Dr. Hayman’s opinion as to expected functional and behavioral effects is borne out by the observations of numerous of Mr. Gilson’s family members and friends.   These acquaintances have attested to the brain injuries’ effects on his behavior post-accident.  See Appx., pp. 119-131.  Mr. Gilson’s mother observed “definite changes in Donald’s behavior and thinking.”  Id., p. 119.  He became withdrawn, developed new and peculiar habits, had memory loss and suffered repeated headaches.  Id.  His hygiene deteriorated and he was less aware of his surroundings.  Id., p. 120.  He sometimes seemed to be off in never-never land.” Id., 128.  Many other acquaintances describe Mr. Gilson has having become more withdrawn and less personable and sociable.  He no longer carried on conversations with friends like he had in the past.   His former employer stated Mr. Gilson, after the accident, became “more impulsive and his emotions ran higher. Id., p. 123.  

The changes in Mr. Gilson’s personality and behavior are also described by numerous family members and friends in the many letters sent to this Board.   Most of these descriptions are consistent with the experts’ respective opinion.  Again, it is hoped that these letters will be given consideration.  

Regardless of his role in Shane Coffman’s death, Mr. Gilson’s brain damage contributed to his involvement with Ms. Coffman and his behavior with the Coffman family.   As his stepfather and others have stated, absent the brain impairment Don most likely would never have gotten himself entangled with a woman such as Ms. Coffman, and her children, in the first place.  Id., p. 121.  Moreover, with his depleted mental capacity, Mr. Gilson found himself enmeshed in a deeply dysfunctional family replete with a long history of not only neglect but also emotional, physical, and sexual abuse - a situation which most of us are not equipped, and indeed require specialized training and knowledge, to handle.  Though well-meaning, with intentions to help fix Ms. Coffman’s problems and provide support for her and her children, Mr. Gilson situated himself into a  predicament which he, especially with his mental deficits, was simply not equipped to handle.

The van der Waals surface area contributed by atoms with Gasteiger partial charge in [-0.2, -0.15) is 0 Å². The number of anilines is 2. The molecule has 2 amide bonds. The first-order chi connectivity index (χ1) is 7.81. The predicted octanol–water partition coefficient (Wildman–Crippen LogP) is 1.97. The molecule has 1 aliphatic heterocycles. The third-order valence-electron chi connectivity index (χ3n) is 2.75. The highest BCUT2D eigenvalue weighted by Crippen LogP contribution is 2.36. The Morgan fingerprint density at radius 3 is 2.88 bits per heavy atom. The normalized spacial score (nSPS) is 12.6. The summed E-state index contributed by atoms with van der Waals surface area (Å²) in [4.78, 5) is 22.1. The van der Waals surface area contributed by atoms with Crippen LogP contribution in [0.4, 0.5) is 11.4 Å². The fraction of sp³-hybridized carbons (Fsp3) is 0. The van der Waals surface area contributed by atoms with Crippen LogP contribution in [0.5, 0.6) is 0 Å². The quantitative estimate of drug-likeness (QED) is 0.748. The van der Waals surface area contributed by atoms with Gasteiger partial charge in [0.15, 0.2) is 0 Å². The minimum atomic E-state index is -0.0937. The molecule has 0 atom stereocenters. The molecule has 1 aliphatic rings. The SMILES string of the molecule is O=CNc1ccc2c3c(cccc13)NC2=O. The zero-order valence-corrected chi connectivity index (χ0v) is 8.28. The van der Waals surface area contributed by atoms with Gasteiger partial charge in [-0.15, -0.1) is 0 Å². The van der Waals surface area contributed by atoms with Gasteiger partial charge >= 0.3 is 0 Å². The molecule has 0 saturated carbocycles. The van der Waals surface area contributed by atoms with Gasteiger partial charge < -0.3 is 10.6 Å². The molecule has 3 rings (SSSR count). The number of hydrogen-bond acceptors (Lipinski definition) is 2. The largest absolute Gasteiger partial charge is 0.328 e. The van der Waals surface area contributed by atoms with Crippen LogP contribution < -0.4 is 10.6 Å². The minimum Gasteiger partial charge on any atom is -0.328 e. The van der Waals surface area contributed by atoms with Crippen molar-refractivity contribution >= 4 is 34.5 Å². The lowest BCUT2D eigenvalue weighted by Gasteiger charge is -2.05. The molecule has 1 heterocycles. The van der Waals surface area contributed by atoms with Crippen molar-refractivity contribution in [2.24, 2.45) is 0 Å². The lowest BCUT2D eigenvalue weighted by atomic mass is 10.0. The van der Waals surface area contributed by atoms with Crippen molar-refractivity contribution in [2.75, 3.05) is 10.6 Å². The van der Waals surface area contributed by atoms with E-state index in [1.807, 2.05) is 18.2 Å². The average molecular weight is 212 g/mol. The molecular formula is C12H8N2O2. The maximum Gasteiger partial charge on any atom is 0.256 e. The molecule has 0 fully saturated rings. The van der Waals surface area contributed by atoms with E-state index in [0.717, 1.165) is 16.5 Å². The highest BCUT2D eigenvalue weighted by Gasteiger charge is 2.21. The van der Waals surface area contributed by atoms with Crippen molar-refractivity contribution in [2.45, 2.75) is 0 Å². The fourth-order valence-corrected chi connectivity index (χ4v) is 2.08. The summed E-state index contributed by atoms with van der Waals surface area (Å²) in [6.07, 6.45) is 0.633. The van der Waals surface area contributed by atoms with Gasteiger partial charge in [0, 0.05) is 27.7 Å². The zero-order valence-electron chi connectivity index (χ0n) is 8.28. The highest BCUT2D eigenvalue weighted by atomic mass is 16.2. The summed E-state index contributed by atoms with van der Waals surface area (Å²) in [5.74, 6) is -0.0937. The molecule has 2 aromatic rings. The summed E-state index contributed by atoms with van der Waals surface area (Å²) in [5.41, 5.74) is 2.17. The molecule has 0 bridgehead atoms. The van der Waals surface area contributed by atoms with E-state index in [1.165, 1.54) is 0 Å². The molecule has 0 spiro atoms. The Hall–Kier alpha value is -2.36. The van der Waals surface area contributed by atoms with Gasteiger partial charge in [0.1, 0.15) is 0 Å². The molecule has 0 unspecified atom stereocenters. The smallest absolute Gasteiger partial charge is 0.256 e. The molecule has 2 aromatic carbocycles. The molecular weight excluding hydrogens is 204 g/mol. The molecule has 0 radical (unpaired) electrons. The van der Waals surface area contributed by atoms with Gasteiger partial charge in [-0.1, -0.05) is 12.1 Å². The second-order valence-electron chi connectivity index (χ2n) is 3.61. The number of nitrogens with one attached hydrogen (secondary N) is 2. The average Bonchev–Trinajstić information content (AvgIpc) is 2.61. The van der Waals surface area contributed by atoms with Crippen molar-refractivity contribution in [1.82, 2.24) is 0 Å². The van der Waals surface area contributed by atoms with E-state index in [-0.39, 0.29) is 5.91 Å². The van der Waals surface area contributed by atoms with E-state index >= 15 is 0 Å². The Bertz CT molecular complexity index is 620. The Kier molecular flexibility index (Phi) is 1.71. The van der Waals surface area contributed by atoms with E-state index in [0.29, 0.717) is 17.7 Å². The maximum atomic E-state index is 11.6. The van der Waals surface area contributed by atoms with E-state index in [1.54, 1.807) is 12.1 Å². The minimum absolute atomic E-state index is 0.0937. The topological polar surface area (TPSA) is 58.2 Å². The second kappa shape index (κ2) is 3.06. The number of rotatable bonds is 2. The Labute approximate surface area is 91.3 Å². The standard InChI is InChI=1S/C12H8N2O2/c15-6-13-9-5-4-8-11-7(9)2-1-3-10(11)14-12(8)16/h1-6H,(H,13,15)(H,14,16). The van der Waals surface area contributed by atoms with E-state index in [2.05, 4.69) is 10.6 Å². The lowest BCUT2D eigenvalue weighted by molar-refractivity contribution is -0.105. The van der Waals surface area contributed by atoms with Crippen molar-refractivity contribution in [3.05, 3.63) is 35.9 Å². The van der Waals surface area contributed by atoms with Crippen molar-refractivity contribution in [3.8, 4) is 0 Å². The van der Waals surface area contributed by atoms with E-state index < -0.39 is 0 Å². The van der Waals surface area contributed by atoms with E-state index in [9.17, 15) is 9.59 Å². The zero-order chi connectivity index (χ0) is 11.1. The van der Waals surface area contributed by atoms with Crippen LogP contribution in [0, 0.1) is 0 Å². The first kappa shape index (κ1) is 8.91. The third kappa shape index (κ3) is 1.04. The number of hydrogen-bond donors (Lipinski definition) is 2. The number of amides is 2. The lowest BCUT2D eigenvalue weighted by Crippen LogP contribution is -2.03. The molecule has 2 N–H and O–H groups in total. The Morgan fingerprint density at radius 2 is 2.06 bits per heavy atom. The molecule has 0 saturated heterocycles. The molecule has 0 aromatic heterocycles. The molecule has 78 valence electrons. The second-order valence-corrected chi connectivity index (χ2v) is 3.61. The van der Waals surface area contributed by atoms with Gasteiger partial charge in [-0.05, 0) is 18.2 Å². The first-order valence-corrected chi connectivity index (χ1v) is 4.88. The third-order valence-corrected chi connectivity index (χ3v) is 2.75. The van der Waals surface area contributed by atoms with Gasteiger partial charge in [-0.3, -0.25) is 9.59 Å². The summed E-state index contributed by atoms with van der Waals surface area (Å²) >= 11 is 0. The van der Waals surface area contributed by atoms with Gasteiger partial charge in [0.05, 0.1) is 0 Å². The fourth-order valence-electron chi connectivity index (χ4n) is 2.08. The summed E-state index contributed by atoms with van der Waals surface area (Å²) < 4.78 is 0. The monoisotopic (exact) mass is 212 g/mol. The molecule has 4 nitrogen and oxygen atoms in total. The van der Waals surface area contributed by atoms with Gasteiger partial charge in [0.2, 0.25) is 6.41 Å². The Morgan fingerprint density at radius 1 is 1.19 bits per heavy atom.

Mr. Gilson’s jury never heard the evidence of his extensive brain damage.   The jury should have learned of this evidence at Mr. Gilson’s mitigation proceedings.  Juror Frederick Penrose states had this evidence been presented,  “I would certainly have considered it.”  See Appx., p. 133.  Juror Penrose further states he would have been “influenced”  by “evidence of Mr. Gilson’s head injuries.”  Id., p. 133-34.  He memorably discusses how head injuries and the behavioral consequences thereof is of special relevance to him, in that his father suffered a serious head injury in World War I, and returned home from the war a different person.  Id.   

In Mr. Gilson’s case, because his trial counsel failed him, his jurors never learned about his near fatal auto accident and the resultant extensive brain damage which has effected his life, personality, and behavior.  This powerful mitigating evidence goes a long way in explaining Mr. Gilson’s instant offense. 

IV.    Conclusion

Mr. Gilson deserves to be punished for his wrongful actions and poor decision-making.  He has been punished for this conduct and will continue to be.

Mr. Gilson presents an appropriate case for mercy and grace.  His sentence of death is an excessive penalty in light of the circumstances presented.  No one knows with any reasonable clarity what role Mr. Gilson played in the death of Shane Coffman.  The evidence, inclusive of a confession, points strongly to Ms. Coffman as the one who actually committed the offense.  Yet Ms. Coffman received a life sentence.  Further, Mr. Gilson would in all likelihood have never found himself where he is today, on death row, were it not for his brain injuries, which reduced him to a significantly impaired level of functioning.  For all of this, Mr. Gilson does not deserve to be put to death. 

We ask that this Board be merciful and recommend clemency for Don Gilson, allowing those of us who care about Don to make our plea to the Governor.